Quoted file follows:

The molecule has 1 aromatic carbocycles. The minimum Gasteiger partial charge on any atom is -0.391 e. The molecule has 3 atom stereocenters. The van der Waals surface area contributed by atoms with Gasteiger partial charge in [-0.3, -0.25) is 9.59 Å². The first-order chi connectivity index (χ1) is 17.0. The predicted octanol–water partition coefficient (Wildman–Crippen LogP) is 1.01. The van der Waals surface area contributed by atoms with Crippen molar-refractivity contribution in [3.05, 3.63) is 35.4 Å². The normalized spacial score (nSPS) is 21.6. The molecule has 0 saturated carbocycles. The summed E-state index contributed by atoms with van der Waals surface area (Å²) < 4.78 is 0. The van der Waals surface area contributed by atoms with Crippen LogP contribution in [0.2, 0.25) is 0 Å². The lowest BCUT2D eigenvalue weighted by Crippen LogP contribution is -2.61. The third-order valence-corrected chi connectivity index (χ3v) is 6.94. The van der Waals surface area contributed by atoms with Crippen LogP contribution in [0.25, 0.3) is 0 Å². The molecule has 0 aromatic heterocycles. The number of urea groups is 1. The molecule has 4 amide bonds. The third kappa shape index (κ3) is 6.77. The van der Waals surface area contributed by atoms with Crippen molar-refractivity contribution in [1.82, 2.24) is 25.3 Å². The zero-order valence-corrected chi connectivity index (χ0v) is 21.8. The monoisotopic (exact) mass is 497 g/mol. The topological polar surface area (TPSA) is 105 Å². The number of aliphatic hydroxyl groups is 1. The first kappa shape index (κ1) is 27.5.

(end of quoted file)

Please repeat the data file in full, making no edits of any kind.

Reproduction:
The molecule has 1 aromatic carbocycles. The minimum Gasteiger partial charge on any atom is -0.391 e. The molecule has 3 atom stereocenters. The van der Waals surface area contributed by atoms with Gasteiger partial charge in [-0.3, -0.25) is 9.59 Å². The first-order chi connectivity index (χ1) is 17.0. The predicted octanol–water partition coefficient (Wildman–Crippen LogP) is 1.01. The van der Waals surface area contributed by atoms with Crippen molar-refractivity contribution in [3.05, 3.63) is 35.4 Å². The normalized spacial score (nSPS) is 21.6. The molecule has 0 saturated carbocycles. The summed E-state index contributed by atoms with van der Waals surface area (Å²) < 4.78 is 0. The van der Waals surface area contributed by atoms with Crippen LogP contribution in [0.2, 0.25) is 0 Å². The lowest BCUT2D eigenvalue weighted by Crippen LogP contribution is -2.61. The third-order valence-corrected chi connectivity index (χ3v) is 6.94. The van der Waals surface area contributed by atoms with Crippen LogP contribution in [0.25, 0.3) is 0 Å². The molecule has 0 aromatic heterocycles. The number of urea groups is 1. The molecule has 4 amide bonds. The third kappa shape index (κ3) is 6.77. The van der Waals surface area contributed by atoms with Crippen molar-refractivity contribution in [1.82, 2.24) is 25.3 Å². The zero-order valence-corrected chi connectivity index (χ0v) is 21.8. The monoisotopic (exact) mass is 497 g/mol. The topological polar surface area (TPSA) is 105 Å². The number of aliphatic hydroxyl groups is 1. The first kappa shape index (κ1) is 27.5.